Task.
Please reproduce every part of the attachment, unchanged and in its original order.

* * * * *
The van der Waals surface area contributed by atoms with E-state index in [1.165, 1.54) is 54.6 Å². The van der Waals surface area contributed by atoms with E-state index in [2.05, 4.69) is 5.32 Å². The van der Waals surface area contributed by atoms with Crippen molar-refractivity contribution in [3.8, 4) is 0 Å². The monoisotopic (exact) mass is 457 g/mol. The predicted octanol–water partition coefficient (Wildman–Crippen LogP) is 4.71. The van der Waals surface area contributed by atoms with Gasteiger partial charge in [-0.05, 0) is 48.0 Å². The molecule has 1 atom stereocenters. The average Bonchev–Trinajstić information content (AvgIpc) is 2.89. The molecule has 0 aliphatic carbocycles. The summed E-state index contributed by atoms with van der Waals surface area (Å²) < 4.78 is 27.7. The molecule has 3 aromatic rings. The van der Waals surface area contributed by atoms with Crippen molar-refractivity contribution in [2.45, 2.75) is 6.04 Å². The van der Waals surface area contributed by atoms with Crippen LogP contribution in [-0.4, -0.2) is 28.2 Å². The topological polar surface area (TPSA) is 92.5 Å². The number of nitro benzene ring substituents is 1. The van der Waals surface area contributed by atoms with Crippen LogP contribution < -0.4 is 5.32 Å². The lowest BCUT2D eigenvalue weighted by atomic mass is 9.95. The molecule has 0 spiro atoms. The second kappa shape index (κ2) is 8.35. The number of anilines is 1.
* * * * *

The van der Waals surface area contributed by atoms with E-state index in [1.165, 1.54) is 54.6 Å². The van der Waals surface area contributed by atoms with E-state index in [2.05, 4.69) is 5.32 Å². The van der Waals surface area contributed by atoms with Crippen molar-refractivity contribution in [3.8, 4) is 0 Å². The monoisotopic (exact) mass is 457 g/mol. The predicted octanol–water partition coefficient (Wildman–Crippen LogP) is 4.71. The van der Waals surface area contributed by atoms with Gasteiger partial charge in [-0.05, 0) is 48.0 Å². The molecule has 1 atom stereocenters. The average Bonchev–Trinajstić information content (AvgIpc) is 2.89. The molecule has 0 aliphatic carbocycles. The summed E-state index contributed by atoms with van der Waals surface area (Å²) < 4.78 is 27.7. The molecule has 3 aromatic rings. The van der Waals surface area contributed by atoms with Crippen molar-refractivity contribution in [2.45, 2.75) is 6.04 Å². The van der Waals surface area contributed by atoms with Crippen LogP contribution in [-0.4, -0.2) is 28.2 Å². The topological polar surface area (TPSA) is 92.5 Å². The number of nitro benzene ring substituents is 1. The van der Waals surface area contributed by atoms with Crippen LogP contribution < -0.4 is 5.32 Å². The lowest BCUT2D eigenvalue weighted by atomic mass is 9.95. The molecule has 0 spiro atoms. The second kappa shape index (κ2) is 8.35. The number of anilines is 1.